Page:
By Bob Elliott
Without even a nod to Don Quixote, a group of local residents have identified themselves as “Iowa City Coalition Against the Shadow.”
The group is protesting a proposed 20-story building to be located at the downtown intersection of College and Gilbert streets. The high rise project, identified as “The Chauncey,” was selected by city council from among nine proposed multiuse structures submitted by various developers.
The “shadow” group is protesting the council’s preliminary selection of The Chauncey, which would feature a movie theater and bowling alley below commercial and residential space. Still in the planning stage, The Chauncey needs final council approval before actual construction begins.
The protest appears directed mainly against shadows the proposed building would make. And caught up in the controversy is the developer, Marc Moen.
A Jan. 25 KCRG-TV news report quoted Rockne Cole saying, “Marc Moen has never been elected to office, not even once, and he’s transforming our entire town … .(He’s) one person that posses more power than the city council, the mayor, and community groups.”
Clearly, Cole embraces overstatement as much as the protesting group attempts to emulate 17th century literature (Don Quixote) and 20th century musical theater (“Man from La Mancha”). But Don Quixote was at least jousting against windmills, while the Iowa City protesters are tilting at shadows. Literally, protesting against shadows.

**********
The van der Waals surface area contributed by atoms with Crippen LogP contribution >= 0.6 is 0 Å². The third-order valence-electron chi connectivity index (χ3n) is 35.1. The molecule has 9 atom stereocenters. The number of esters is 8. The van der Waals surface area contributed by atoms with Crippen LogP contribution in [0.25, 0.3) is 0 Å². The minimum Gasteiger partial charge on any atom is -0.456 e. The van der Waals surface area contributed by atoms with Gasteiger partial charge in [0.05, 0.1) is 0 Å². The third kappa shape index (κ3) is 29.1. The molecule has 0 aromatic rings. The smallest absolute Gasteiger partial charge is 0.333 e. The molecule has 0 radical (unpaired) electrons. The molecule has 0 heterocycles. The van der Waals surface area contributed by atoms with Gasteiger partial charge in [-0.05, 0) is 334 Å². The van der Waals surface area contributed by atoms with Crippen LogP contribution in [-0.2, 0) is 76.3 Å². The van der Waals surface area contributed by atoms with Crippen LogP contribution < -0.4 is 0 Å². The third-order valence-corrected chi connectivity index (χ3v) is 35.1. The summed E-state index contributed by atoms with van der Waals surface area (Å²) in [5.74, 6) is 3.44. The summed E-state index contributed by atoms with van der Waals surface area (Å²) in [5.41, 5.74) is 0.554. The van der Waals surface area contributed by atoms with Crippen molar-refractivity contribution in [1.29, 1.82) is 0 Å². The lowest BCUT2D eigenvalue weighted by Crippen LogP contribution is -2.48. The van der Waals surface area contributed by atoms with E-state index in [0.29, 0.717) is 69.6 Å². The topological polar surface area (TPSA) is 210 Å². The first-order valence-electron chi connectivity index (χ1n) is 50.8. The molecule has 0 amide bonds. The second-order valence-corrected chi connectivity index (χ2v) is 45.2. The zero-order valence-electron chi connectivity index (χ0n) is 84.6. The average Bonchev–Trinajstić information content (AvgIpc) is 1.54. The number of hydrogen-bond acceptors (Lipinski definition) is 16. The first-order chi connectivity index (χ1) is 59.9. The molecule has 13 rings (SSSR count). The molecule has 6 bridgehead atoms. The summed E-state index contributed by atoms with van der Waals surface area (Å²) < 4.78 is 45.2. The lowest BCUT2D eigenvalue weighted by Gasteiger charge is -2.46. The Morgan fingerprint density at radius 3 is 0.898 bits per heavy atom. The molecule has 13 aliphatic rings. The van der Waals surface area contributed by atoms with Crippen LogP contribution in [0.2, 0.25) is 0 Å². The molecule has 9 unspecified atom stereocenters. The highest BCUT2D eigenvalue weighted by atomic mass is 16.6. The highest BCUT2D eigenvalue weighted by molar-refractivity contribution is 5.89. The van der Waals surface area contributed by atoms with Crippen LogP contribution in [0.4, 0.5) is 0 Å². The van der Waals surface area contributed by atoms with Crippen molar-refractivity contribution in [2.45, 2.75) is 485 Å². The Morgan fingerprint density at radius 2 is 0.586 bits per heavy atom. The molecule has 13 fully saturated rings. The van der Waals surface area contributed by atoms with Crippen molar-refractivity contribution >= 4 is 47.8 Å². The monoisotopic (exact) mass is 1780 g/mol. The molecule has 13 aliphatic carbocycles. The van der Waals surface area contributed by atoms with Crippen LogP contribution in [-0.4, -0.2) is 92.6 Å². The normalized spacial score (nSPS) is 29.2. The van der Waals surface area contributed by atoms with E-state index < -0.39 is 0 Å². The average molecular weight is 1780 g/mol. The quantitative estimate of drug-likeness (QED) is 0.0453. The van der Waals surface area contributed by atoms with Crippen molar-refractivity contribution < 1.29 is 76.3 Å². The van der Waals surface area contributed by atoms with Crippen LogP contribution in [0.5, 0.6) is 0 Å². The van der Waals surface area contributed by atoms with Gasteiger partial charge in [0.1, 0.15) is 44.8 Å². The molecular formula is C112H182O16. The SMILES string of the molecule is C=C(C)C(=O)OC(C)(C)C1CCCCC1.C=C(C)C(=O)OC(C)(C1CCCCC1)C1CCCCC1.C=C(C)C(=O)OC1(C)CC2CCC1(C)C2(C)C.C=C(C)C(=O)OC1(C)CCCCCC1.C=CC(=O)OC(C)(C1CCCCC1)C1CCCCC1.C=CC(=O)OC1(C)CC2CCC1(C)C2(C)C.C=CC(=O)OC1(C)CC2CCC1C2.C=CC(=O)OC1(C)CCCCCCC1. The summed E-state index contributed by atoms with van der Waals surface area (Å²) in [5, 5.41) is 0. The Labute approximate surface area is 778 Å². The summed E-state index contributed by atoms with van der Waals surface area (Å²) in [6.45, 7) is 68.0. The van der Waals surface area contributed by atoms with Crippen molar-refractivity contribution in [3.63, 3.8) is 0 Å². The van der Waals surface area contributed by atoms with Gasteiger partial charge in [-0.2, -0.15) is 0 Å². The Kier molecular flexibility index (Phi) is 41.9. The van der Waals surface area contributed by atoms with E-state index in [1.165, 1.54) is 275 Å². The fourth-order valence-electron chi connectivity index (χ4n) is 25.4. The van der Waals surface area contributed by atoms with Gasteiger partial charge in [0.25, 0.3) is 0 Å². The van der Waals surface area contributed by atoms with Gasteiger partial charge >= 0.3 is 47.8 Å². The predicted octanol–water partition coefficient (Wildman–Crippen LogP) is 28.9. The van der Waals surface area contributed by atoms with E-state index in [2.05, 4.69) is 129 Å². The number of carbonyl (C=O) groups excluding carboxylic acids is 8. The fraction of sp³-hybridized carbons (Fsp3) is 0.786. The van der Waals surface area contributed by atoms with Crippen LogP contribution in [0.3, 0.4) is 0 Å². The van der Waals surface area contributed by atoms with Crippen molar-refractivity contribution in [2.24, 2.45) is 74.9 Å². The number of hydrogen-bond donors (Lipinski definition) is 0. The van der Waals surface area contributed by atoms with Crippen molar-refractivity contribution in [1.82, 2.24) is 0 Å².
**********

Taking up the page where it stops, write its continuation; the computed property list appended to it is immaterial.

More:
My response? We’re a city. Not an Iowa town or Iowa village. The Iowa City-Coralville-North Liberty metro area has a population of more than 100,000. We take pride in being one of the two fastest-growing metro areas in the state.
More than a decade ago, it was understood that property values, especially in downtown areas, make it imperative for new development to focus on building “up,” not “out.” An expanding skyline is part of that growth factor.
The personality part of the controversy apparently stems from the fact that The Chauncey would be at least the fourth city-Moen joint development project in the downtown area.
Moen’s other downtown projects include the Vito’s building ongoing renovation on the pedestrian mall and 14-story Park at 201 building at the ped mall’s north end, and also the 14-story Plaza Towers on South Linn Street.
The concern among several of the protesters is Moen’s proposal doesn’t include space for New Pioneer Co-op grocery store, which several of the other proposals did. According to a report by The Gazette (updated online Jan. 8), Martha Norbeck of Iowa City accused the council of valuing a bowling alley and movie theater over space for the New Pioneer Co-op.
That’s probably because the downtown area already has two grocery stores, but not a bowling alley or a movie theater (other than the UI Union’s Bijou Cinema).
Another person pushing for the structure to include an expanded New Pioneer Co-op is Karen Kubby. A friend whom I greatly admire, despite sometimes disagreeing with her urban philosophies, Karen wrote an opinion piece in the Jan. 26 Press-Citizen pointing out one reason the co-op grocery store deserves to be included is because it has 26,000 members.
Based on that reasoning, Hy-Vee should be the grocery store of choice there, because it
undoubtedly attracts the most shoppers in the metro area.
l Bob Elliott, longtime resident of Iowa City, served a term on the City Council and is retired after 30 years at ACT’s national office. Comments: email@example.com